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Impact of antiretroviral therapy on fertility desires among HIV-infected persons in rural Uganda

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10 pages
Little is known about the fertility desires of HIV infected individuals on highly active antiretroviral therapy (HAART). In order to contribute more knowledge to this topic we conducted a study to determine if HIV-infected persons on HAART have different fertility desires compared to persons not on HAART, and if the knowledge about HIV transmission from mother-to-child is different in the two groups. Methods The study was a cross-sectional survey comparing two groups of HIV-positive participants: those who were on HAART and those who were not. Semi-structured interviews were conducted with 199 HIV patients living in a rural area of western Uganda. The desire for future children was measured by the question in the questionnaire "Do you want more children in future." The respondents' HAART status was derived from the interviews and verified using health records. Descriptive, bivariate and multivariate methods were used to analyze the relationship between HAART treatment status and the desire for future children. Results Results from the multivariate logistic regression model indicated an adjusted odds ratio (OR) of 1.08 (95% CI 0.40-2.90) for those on HAART wanting more children (crude OR 1.86, 95% CI 0.82-4.21). Statistically significant predictors for desiring more children were younger age, having a higher number of living children and male sex. Knowledge of the risks for mother-to-child-transmission of HIV was similar in both groups. Conclusions The conclusions from this study are that the HAART treatment status of HIV patients did not influence the desire for children. The non-significant association between the desire for more children and the HAART treatment status could be caused by a lack of knowledge in HIV-infected persons/couples about the positive impact of HAART in reducing HIV transmission from mother-to-child. We recommend that the health care system ensures proper training of staff and appropriate communication to those living with HIV as well as to the general community.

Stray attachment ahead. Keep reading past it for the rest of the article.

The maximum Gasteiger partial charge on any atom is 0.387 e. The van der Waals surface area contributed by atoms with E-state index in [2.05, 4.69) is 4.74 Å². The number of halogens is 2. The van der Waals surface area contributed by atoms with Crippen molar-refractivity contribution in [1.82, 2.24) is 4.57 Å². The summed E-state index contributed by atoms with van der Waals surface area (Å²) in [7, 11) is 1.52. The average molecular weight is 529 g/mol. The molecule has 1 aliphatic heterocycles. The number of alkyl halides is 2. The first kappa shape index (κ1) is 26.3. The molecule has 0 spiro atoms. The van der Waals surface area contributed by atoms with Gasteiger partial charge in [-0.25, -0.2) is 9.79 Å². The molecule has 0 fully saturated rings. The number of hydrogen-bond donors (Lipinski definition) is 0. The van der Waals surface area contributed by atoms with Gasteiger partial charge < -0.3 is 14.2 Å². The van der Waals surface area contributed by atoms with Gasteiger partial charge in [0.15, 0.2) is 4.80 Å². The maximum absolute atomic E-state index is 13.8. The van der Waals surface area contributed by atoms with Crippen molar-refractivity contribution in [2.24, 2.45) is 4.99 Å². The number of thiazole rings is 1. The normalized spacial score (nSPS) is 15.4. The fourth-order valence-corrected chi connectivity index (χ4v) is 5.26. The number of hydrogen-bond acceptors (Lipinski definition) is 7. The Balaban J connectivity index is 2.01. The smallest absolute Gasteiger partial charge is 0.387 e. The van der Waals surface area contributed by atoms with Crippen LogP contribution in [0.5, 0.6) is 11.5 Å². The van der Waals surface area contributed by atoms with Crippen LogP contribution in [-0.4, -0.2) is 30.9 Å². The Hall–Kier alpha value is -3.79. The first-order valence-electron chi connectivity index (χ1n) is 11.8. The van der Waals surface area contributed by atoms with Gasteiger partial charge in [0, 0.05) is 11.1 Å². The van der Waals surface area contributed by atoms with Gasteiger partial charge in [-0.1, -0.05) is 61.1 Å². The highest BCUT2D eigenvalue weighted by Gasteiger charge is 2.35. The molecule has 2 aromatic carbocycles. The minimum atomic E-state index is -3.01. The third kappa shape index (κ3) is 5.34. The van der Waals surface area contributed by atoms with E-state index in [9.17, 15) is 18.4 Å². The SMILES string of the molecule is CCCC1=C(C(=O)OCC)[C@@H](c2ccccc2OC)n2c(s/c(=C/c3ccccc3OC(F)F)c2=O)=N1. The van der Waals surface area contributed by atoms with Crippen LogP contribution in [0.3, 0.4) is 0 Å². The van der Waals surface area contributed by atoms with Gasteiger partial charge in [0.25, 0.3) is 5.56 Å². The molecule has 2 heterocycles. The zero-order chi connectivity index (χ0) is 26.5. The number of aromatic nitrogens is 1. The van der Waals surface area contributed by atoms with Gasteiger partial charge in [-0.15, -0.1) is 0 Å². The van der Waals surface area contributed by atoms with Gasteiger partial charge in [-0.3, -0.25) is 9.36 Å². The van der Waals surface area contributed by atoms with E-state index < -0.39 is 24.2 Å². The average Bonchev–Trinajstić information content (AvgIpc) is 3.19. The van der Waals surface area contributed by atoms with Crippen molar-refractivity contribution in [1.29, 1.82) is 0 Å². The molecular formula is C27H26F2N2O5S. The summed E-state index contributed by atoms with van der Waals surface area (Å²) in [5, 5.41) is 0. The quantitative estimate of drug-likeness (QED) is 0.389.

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Kippet al.Reproductive Health2011,8:27 http://www.reproductivehealthjournal.com/content/8/1/27
R E S E A R C H
Open Access
Impact of antiretroviral therapy on fertility desires among HIVinfected persons in rural Uganda 1* 1 1 1 2 Walter Kipp , Jennifer Heys , Gian S Jhangri , Arif Alibhai and Tom Rubaale